I never knew Sergeant Roberts, and I never wore his bracelet during the war or the time he was listed as MIA/POW. I was too young for that, and I only just received the bracelet.

But I do know one thing. He was a good man to have stayed behind, and deserved better. But sometimes, life isn't fair. I will think of him daily, and I hope he is at peace.

Stan Forron

06 Oct 2005

Although I was just a baby as Vietnam was ending, I have worn Richard D. Roberts' bracelet for the last 12 years in his honor and as a contant reminder of his service, my service in Desert Storm and those who have lost their life serving our county all across the world. Richard, may you be honored always and as with many others, I pray to shake your hand one day to tell you "Thanks" in person.

G. Scott Klein

13 Mar 2006

Hi, my name is Kimberly Hernandez and I'm 17 years old. I wear his MIA bracelet and I stand proud to wear it and I want to let the family members of this great hero know that he is in my prayers and so are they! I wear this bracelet because I would want the same in return! I have several family members in the miltary and if any of them were to become missing in action I would like for you to wear the bracelet too and to stand proud. I am so thankful to this hero on my wrist, who gave his life for me, a complete stranger, and I'm sure he is waiting for your arrival as well! Maybe when it's my turn I'll get to meet this great hero on my wrist.

Kimberly Rose Hernandez

A Note from The Virtual Wall

In mid-March 1969, elements of the 4th Infantry Division's 2nd Brigade were conducting interdiction operations very close to the border area where Cambodia, Laos, and South Vietnam met. B Company, 1st Battalion, 8th Infantry, was tasked with operating along a roadway which entered Laos just north of Cambodia, about 13 miles west-northwest of Dak To.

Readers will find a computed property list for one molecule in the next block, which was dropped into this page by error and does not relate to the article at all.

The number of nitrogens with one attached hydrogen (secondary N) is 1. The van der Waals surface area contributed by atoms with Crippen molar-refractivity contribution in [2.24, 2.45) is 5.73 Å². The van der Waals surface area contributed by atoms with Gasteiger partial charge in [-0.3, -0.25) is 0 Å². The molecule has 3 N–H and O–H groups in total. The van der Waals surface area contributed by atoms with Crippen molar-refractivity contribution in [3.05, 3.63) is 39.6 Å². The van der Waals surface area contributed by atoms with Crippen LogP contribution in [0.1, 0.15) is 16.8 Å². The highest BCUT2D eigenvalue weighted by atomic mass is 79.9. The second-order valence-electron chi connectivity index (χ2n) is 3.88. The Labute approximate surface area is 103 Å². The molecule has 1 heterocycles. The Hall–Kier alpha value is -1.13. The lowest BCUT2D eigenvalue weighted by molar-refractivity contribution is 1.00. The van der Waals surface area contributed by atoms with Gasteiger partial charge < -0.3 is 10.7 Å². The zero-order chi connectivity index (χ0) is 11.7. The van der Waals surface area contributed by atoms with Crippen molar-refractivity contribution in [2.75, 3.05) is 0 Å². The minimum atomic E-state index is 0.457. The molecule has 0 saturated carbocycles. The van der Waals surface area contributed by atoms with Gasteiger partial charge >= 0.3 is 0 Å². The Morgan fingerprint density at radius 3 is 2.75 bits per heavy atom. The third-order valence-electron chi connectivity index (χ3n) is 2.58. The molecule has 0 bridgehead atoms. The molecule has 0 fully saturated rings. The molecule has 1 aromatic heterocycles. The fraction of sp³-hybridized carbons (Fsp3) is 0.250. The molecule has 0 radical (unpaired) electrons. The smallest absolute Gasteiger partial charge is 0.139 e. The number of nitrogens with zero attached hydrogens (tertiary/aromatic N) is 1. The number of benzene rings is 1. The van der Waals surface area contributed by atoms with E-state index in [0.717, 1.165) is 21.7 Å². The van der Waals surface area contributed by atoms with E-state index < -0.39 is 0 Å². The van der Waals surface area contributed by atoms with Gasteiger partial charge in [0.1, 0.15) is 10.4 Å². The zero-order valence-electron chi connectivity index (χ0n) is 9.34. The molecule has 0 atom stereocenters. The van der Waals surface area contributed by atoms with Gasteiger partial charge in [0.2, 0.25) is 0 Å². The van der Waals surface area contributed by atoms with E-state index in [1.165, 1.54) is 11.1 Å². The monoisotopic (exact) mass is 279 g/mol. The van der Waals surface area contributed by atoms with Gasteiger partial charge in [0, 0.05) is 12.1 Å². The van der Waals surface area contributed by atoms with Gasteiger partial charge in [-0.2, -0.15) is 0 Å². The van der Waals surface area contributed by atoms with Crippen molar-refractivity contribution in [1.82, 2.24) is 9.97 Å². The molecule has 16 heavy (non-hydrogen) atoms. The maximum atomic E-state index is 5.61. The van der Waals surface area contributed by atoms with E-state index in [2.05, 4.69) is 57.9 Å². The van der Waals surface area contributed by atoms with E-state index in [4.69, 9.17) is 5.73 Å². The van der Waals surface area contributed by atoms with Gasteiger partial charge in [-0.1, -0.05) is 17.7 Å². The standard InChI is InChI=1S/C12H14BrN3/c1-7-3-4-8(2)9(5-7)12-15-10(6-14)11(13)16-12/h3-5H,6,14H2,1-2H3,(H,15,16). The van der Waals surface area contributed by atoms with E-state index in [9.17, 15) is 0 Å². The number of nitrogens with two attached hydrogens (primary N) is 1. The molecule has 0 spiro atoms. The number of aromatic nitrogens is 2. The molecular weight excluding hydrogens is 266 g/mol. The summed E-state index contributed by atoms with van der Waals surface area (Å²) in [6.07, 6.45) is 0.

On 24 March B/1/8 skirmished with an enemy force, and although no Americans were killed there were several men who received non-life-threatening wounds. These men stayed with the company as it withdrew from contact. On the 25th, B Company was again engaged as it moved toward high ground, this time with a different outcome - five men were lost in action:

  • PFC Miles B. Hedglin, killed in action
  • PFC Phillip E. Lynch, killed in action
  • PFC Prentice W. Hicks, missing in action
  • PFC Richard D. Roberts, missing in action
  • PFC Frederick D. Herrera, missing in action
PFC Hicks was one of the men wounded on the 24th, and it was believed that Roberts and Herrera were separated from the main body of B Company when they stayed behind to assist Hicks as the unit withdrew from the hillside. Due to the enemy presence on the high ground, no search was possible until 5 April, when a recon team found personal effects belonging to PFC Hicks and PFC Herrera.

The three men were carried as MIA until July 1978, when the Secretary of the Army approved Presumptive Findings of Death for them. Their remains have not been repatriated.

PFC Herrera was a combat engineer assigned to Company B, 4th Engineer Battalion, and was a member of B/1/8 Infantry's combat engineer team.

The point-of-contact for this memorial is
one who wears his MIA bracelet,
Beverly Avallone
18 May 2000

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With all respect
Jim Schueckler, former CW2, US Army
Ken Davis, Commander, United States Navy (Ret)
Last updated 03/15/2006